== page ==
In the midst of a show dedicated to birthing new technology and gadgets, there was some serious thought Tuesday about where consumer electronics...

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LAS VEGAS — In the midst of a show dedicated to birthing new technology and gadgets, there was some serious thought Tuesday about where consumer electronics go when they die.

“The things that are on display right now are new and shiny at the moment, but somewhere down the road they’re going to be obsolete and ready to be recycled,” said Brian Taylor, editor in chief of Recycling Today Media Group, who moderated a panel discussion at the International Consumer Electronics Show.

“The recycling of electronic goods, in particular, is being pushed by environmental advocates and by governments around the world,” Taylor

The industry, too, is moving forward to address the array of end-of-life choices for consumer electronics, which often contain lead, mercury, beryllium, cadmium and other toxic substances. It’s far more complicated than the recycling of glass and cardboard.

The adage about trash and treasure rings true in consumer electronics. A computer that may be obsolete to a techie can be perfectly useful to someone else.

Refurbishing PCs is one option, but it raises data security questions. Recycling, too, is a complex process, given the variety of electronics products on the market.

Demand for gold, steel and other commodities has helped the economics of electronics recycling, said Jeff Zeigler, CEO of Austin, Texas,-based TechTurn, a major recycler and refurbisher.

Five or six years ago, recyclers viewed plastic used in electronics as “very cumbersome and hard to handle,” Zeigler said. “When oil costs $100 a barrel, all of a sudden it’s become very interesting.”

Environmentalists have noted some improvements. In September, Greenpeace updated its Greener Electronics Guide, noting “major electronics firms have made large, green strides since the guide was first launched in August 2006.”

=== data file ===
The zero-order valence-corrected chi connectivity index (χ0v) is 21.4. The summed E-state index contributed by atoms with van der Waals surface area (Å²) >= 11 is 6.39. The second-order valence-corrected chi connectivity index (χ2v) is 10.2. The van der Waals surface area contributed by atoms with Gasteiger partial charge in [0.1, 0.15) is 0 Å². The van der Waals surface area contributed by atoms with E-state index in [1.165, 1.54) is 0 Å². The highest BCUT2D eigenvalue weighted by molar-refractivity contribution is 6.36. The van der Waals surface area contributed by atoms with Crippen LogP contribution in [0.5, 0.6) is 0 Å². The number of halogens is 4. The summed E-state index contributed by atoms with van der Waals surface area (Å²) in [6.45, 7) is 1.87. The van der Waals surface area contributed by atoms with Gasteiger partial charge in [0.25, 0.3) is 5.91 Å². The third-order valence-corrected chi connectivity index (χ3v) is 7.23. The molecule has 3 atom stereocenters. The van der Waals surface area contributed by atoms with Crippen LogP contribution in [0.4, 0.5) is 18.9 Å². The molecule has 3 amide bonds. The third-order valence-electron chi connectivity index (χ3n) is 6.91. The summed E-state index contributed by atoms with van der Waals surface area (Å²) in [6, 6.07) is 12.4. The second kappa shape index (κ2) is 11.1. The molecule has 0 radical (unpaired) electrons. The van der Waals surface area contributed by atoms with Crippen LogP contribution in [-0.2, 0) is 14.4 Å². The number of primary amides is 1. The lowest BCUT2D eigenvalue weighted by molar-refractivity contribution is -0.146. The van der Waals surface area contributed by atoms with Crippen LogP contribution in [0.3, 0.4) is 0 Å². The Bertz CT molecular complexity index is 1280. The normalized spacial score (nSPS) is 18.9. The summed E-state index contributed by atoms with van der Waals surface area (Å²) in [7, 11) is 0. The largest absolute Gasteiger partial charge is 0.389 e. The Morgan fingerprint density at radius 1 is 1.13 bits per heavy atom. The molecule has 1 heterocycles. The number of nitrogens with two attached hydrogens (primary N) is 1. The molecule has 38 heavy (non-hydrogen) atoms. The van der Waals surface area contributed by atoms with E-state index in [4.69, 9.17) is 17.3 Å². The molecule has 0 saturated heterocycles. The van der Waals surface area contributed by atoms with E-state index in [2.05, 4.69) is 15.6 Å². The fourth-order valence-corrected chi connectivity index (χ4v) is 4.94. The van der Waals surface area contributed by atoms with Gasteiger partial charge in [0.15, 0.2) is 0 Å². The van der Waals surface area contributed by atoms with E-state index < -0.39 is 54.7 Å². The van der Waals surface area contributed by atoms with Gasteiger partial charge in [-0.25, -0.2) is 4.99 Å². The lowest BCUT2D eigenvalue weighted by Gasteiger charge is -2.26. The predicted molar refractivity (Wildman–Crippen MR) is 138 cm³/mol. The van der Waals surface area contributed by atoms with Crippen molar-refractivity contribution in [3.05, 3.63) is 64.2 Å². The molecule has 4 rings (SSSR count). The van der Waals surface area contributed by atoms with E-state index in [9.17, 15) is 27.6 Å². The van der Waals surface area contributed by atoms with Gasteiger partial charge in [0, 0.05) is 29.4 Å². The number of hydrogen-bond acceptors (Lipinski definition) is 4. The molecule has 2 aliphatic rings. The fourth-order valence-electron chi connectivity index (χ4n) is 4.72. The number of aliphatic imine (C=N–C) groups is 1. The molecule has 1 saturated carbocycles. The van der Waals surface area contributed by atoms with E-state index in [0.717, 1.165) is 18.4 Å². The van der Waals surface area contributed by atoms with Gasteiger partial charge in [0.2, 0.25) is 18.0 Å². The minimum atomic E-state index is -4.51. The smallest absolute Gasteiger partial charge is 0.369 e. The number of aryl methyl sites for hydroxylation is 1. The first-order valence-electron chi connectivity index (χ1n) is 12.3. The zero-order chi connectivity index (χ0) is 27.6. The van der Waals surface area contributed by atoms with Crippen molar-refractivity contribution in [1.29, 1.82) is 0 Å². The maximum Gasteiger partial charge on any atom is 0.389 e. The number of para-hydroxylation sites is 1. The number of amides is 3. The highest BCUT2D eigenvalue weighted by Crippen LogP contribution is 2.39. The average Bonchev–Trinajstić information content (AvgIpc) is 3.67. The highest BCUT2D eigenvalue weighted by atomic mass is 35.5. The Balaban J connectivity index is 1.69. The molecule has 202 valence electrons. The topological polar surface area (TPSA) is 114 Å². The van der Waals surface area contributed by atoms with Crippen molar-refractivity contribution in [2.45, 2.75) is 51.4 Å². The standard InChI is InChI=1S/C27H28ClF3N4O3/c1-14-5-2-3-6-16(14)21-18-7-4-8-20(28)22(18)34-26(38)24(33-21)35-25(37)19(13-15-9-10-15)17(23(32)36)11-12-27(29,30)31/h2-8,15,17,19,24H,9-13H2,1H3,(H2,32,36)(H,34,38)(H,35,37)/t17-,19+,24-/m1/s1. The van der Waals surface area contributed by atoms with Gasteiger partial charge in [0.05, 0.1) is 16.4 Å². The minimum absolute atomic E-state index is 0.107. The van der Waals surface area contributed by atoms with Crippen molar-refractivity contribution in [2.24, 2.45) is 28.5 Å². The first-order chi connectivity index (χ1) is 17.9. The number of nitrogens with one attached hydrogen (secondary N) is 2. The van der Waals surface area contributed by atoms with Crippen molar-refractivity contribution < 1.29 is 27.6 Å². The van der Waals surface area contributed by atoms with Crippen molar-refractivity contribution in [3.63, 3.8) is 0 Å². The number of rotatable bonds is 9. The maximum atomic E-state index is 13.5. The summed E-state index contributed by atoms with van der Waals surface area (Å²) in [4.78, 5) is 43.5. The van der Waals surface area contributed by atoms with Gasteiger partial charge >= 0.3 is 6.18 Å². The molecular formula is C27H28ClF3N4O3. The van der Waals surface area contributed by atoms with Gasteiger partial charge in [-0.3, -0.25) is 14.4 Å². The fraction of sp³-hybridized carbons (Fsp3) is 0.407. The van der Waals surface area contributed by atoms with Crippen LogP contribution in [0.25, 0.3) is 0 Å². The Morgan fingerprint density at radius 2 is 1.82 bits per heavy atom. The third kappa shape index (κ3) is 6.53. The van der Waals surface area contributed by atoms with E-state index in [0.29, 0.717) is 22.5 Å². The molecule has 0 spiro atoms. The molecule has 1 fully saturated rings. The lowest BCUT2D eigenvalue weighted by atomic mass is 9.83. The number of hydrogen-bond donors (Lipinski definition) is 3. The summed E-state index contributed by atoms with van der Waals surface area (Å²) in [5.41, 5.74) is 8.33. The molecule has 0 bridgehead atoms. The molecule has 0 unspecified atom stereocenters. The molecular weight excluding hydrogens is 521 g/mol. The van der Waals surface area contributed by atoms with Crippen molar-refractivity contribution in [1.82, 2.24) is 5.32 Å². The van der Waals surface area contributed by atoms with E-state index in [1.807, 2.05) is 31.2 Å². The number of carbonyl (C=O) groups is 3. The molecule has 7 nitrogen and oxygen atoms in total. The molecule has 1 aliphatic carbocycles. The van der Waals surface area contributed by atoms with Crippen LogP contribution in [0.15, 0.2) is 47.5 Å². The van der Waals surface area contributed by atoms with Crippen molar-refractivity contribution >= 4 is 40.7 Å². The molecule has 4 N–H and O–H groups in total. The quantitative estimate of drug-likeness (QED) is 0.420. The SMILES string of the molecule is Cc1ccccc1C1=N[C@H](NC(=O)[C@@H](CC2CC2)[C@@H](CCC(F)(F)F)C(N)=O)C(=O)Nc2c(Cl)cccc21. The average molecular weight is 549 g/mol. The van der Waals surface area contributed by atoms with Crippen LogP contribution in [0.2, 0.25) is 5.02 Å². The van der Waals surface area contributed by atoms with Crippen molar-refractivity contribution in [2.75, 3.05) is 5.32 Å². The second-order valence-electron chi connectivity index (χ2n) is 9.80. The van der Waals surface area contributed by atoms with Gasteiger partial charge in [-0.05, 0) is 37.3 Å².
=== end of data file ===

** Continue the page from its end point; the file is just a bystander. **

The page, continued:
At the show, the Consumer Electronics Association is highlighting its own efforts to go green, including a showcase dedicated to “sustainable technology.”

Late last year, the industry trade group launched, a Web site aimed at consumers. It has a database of “green” electronics, based on unverified U.S. government and company data, as well as a searchable directory of electronics recyclers and corporate recycling programs.

Tuesday’s panelists, representing Dell, Hewlett-Packard, Sony and Panasonic, touted their own corporate take-back and recycling programs, as well as some cross-industry partnerships. In general, the panelists favored market-based and producer-driven programs rather than government-mandated ones.

Washington state began an electronics recycling effort in 2007.

Administered by the state Department of Ecology, the program requires manufacturers of computers, monitors and televisions to register their brand names annually with the state and, beginning Jan. 1, 2009, provide “a convenient, safe and environmentally sound system for the collection, transportation and recycling” of those products.

Oregon, California, Maine, Maryland, Minnesota, Connecticut and Texas also have electronics-recycling laws.

Benjamin J. Romano: 206-464-2149 or